Nici Gregory’s work is incredible; I was absolutely blown away by her illustrations of this feisty little mermaid. It was very hard not to send a page full of exclamation marks back to Sam, my editor, once I saw the initial sketches of The Good Little Mermaid’s Guide to Bedtime. There are many wonderful and hilarious details; the characters are so expressive, and every page is packed with tons of personality and voice. The mermaid is a loud, extreme character, and Nici nailed that and more with her illustrations. I’m proud of the story and writing on this project, but Nici’s artwork elevated this book in ways I could not have imagined. She did an amazing job.
There are a lot of bedtime books out there for young readers. What inspired you to take bedtime underwater? And to give it a sort of meta feel?
The very first drafts of this story felt like a scary story you might hear at a sleepover. With the main character building herself up and taunting the reader like, I’m not too scared to go to bed because I don’t sleep, because I’m a scary mermaid.
This notion of the book ending with bedtime was already there from the beginning, and I was having fun exploring the voice and writing, but needed a way to preserve this very big voice and aggressive character without turning that aggression onto the reader.
So rather than have my rebellious character interacting with the reader, I had her interacting with an etiquette guide focused on bedtime routines and self-care. The meta guide to bedtime provided some structure to lead the character towards the end goal – bedtime – while also giving the mermaid plenty of fodder to react to the guide and how she felt about the guidelines. But she could also embrace some of the bedtime routine rules when they reinforced her identity as a scary mermaid.
Has anyone ever given you a piece of advice for writing children’s books that you’ve taken?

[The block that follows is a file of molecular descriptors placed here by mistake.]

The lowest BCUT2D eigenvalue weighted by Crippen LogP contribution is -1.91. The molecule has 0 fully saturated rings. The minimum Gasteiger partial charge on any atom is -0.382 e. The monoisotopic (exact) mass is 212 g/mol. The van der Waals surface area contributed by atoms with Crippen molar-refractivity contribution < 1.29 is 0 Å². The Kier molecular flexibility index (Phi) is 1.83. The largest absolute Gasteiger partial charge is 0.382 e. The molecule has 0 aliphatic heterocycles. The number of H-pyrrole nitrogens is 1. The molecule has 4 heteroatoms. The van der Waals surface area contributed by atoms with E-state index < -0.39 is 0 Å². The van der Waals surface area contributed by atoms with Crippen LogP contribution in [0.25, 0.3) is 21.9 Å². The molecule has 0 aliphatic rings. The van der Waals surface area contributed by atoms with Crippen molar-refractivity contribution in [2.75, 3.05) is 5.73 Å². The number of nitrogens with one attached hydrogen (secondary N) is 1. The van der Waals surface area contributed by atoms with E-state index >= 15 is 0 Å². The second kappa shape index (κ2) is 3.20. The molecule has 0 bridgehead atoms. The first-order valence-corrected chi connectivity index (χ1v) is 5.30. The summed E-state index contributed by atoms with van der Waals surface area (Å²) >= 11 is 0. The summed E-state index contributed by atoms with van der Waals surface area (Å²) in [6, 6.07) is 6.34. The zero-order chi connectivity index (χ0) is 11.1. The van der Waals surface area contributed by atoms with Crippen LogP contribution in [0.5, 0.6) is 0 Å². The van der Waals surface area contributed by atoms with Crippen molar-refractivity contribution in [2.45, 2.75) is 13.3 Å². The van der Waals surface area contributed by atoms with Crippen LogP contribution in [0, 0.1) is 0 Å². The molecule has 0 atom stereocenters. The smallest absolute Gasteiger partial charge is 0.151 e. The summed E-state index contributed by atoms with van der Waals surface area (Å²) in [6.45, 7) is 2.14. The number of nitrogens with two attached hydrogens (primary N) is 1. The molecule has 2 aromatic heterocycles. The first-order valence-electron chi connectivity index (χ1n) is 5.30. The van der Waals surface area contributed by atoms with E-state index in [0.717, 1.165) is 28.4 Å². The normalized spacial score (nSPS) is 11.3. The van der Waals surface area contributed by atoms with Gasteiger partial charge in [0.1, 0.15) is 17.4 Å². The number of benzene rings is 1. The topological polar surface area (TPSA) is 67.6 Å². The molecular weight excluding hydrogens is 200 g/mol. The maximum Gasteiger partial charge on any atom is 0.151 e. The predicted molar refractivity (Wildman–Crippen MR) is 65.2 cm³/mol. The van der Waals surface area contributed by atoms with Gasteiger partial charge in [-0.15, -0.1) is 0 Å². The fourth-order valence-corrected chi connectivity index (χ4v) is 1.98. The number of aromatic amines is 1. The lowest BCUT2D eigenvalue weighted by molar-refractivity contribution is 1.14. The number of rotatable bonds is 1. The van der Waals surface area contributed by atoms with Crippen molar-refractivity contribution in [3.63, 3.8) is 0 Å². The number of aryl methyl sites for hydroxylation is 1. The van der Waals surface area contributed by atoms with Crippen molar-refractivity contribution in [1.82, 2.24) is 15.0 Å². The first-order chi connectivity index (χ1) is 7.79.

Author Marsha Wilson Chall (Pick a Pup, A Secret Keeps) gave me the advice that humor in children’s books should not come at the expense of the child, and that’s something I always try to keep in mind.
Your previous book, Crocodile Hungry, was also about a creature upending expectations. What draws you to these kinds of stories that play on the usual perceptions?
It’s fun to play with expectations! It’s a great way to hook your reader to explore the familiar in a new or different way. There’s a lot of room to play when expectations and perceptions get upended.
What books have you been reading lately?
I’ve been reading a lot of new adult fiction lately like Luis Alberto Urrea’s Good Night, Irene and R.F. Kuang’s Yellowface. Children’s books that I’ve read recently are Karuna Riazi’s A Bit of Earth and Lauren Soloy’s The Hidden World of Gnomes.
Also by Eija Sumner:
By Eija Sumner
Illustrated by John Martz
40 Pages | Ages 3-7 | Hardcover
ISBN 9780735267879 | Tundra Books
What can crocodile eat?
Canned ham? Too hard to open.
Beef jerky? Gets stuck in teeth.
Eggs? Bite shell, get toothache.
Crocodile must find food. But where?
Though Crocodile is surrounded by food, he doesn’t know it. He’s used to food coming in packages and boxes and in handy tins. Will the hungry crocodile figure it out? Readers big and little will laugh out loud at the simple but hysterical text and illustrations by debut author Eija Sumner and cartoonist (and now resident crocodile expert) John Martz.